Introduction The National Rural Health Mission (NRHM) was launched in India in 2005 to address the health needs of under-served populations in rural areas, and to support universal access to care. Despite this initiative, unaccredited informal providers (IPs) often remain patients’ first point of contact, which has led to inconsistencies in treatment, and has compromised the quality of care. Aim To explore the factors that influence patients’ decisions about healthcare providers in rural areas of central India. Methods Nine focus group discussions (FGDs) were held in nine villages in central India. Framework analysis using an inductive approach was used to analyse the data. Results The crosscutting theme across the discussions was not choice but need—the need for affordable and accessible health care regardless of the provider’s qualification. Results highlighted that IPs play a pivotal role in villagers’ lives. Formal healthcare services were accessed infrequently, and mainly when a condition was judged severe or possibly even fatal. Even then, affordability was carefully weighed. Villagers’ distance from formal providers contributed to high cost and low preference of formal providers. When opting for IPs, familiarity and trust were more important to villagers than qualifications. IPs have operated in rural communities in India for a long time and have adapted their services to meet the needs, preferences, social norms, and economic conditions of villagers. Conclusion IPs have captured a niche and are often the first contact point in rural settings even when patients ultimately are diagnosed and treated by trained doctors. Merely tackling the under-supply of qualified doctors is not effective or sufficient to impact on the rural healthcare system: the strong and prevalent influence of IPs needs to be addressed also.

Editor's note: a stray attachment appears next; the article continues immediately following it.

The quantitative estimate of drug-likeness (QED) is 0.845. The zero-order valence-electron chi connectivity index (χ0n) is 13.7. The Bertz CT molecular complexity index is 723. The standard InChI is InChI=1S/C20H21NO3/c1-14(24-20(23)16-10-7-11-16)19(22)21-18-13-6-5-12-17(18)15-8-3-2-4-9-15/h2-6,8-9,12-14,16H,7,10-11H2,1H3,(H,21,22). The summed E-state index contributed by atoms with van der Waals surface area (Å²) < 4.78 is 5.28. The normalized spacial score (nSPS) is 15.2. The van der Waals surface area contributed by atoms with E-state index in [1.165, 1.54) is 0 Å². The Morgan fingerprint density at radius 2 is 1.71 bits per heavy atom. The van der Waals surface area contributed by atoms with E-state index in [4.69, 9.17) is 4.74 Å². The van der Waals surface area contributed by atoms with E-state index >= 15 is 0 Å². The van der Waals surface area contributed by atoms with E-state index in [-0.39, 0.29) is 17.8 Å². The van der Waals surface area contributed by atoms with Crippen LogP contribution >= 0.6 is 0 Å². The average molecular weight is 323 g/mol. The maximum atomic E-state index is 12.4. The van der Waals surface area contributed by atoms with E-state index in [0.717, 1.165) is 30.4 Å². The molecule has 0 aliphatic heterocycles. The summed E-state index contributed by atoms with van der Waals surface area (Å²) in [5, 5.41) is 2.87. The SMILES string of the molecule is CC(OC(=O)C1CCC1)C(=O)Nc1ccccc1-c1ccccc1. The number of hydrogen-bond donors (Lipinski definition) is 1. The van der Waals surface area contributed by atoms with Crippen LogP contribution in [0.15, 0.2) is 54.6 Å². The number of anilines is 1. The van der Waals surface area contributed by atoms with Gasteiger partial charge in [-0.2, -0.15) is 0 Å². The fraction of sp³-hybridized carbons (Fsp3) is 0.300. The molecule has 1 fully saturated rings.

ASJC Scopus subject areas
- Biochemistry, Genetics and Molecular Biology(all)
- Agricultural and Biological Sciences(all)